The Denial of Peter
Carl Heinrich Bloch, 1834-1890
In 1865, Carl Heinrich Bloch accepted a commission to create twenty-three paintings depicting the life of Jesus Christ. The works, rendered in oil on copper, took fourteen years to complete. Installed in the King’s Oratory within the Frederiksborg Castle, they still reside there today.
“Then took they him, and led him, and brought him into the high priest’s house. And Peter followed afar off. And when they had kindled a fire in the midst of the hall, and were set down together, Peter sat down among them. But a certain maid beheld him as he sat by the fire, and earnestly looked upon him, and said, This man was also with him. And he denied him, saying, Woman, I know him not.”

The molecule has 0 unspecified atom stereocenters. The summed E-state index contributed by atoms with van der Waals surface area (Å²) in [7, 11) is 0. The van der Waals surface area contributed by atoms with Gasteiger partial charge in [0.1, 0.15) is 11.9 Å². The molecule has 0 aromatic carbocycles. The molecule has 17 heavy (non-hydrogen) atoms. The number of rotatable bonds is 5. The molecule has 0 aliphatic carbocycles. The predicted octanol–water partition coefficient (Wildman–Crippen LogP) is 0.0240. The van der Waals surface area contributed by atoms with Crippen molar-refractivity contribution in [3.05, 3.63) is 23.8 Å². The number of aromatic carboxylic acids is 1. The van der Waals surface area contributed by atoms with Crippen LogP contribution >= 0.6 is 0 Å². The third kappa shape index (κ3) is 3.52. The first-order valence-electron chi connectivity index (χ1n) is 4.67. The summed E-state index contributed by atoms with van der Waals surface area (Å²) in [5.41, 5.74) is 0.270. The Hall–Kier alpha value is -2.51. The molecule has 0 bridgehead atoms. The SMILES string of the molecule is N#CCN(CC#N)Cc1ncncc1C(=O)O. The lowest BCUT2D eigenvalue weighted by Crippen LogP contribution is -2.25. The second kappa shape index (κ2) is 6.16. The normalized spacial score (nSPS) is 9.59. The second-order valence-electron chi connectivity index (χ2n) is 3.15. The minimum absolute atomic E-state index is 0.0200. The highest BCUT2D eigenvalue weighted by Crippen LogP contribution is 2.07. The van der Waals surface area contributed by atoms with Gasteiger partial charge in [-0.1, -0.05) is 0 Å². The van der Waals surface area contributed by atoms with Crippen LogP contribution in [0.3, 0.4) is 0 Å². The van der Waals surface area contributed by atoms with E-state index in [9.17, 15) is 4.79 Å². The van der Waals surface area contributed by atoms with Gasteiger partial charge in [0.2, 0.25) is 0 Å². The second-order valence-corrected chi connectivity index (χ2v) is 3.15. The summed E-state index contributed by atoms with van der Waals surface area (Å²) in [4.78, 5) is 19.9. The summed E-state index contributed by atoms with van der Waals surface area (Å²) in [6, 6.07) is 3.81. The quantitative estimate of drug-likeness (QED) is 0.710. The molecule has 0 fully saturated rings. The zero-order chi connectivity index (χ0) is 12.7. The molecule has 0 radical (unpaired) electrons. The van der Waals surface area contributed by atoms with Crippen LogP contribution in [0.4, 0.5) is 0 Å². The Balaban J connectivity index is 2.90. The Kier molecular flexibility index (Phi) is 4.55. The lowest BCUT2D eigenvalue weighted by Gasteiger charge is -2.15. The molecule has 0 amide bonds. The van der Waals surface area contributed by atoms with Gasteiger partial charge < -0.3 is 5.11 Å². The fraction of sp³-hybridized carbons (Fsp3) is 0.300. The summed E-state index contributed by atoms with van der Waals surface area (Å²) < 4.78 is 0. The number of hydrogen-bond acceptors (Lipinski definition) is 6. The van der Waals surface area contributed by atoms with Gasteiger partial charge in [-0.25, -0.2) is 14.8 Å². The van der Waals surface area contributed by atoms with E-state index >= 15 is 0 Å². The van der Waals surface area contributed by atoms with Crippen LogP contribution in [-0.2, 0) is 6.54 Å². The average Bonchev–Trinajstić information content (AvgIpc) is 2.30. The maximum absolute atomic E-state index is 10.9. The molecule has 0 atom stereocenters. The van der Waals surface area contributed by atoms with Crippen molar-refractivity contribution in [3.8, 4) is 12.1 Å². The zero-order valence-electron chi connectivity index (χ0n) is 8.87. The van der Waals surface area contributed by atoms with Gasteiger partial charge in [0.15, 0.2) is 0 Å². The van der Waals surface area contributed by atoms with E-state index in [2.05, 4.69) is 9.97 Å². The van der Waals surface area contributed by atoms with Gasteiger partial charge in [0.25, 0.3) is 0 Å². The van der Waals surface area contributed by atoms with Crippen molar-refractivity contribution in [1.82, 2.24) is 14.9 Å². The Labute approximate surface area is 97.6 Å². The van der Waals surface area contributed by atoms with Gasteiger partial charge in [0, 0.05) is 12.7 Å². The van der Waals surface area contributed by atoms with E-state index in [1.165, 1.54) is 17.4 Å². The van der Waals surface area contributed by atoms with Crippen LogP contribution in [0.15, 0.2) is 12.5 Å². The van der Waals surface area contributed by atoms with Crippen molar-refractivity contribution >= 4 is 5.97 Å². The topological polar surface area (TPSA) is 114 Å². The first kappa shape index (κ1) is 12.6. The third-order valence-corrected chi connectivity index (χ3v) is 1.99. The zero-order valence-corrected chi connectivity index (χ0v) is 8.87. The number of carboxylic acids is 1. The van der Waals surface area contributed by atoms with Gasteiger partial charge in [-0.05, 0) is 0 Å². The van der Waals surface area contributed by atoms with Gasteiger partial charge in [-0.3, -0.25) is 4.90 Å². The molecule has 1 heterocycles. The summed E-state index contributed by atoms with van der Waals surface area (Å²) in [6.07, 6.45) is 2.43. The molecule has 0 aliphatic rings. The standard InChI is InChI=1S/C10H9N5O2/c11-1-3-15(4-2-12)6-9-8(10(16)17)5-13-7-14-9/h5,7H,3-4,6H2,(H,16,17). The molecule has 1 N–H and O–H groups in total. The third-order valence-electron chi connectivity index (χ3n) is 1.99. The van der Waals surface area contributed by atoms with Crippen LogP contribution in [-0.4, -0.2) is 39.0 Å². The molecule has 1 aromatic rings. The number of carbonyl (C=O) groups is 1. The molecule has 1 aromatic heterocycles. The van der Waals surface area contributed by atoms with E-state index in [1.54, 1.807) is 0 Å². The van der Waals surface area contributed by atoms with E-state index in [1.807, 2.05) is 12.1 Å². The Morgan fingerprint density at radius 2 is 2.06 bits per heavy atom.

The denial and remorse of Peter was an important Counter-Reformation theme during the sixteenth and seventeenth centuries in connection with the sacrament of repentance.
The Denial of Peter was displayed in our The Master’s Hand exhibition.
More About Bloch
Carl Bloch was an academic Danish painter who is best known for his paintings depicting the life and ministry of Jesus Christ.
He received his artistic training at the Royal Danish Academy of Fine Arts in Copenhagen. Later, while living in Rome for several years, Bloch studied paintings by the great Italian masters.
When he returned to Copenhagen, Bloch quickly established a reputation as a religious painter. This led to major commissions for paintings in churches and chapels of Denmark and Sweden.
His extensive body of work includes over 250 paintings and 78 etchings. Still, Bloch considered his religious works to be his most valuable contributions. His productive career ended early when he died of cancer at the age of only fifty-five.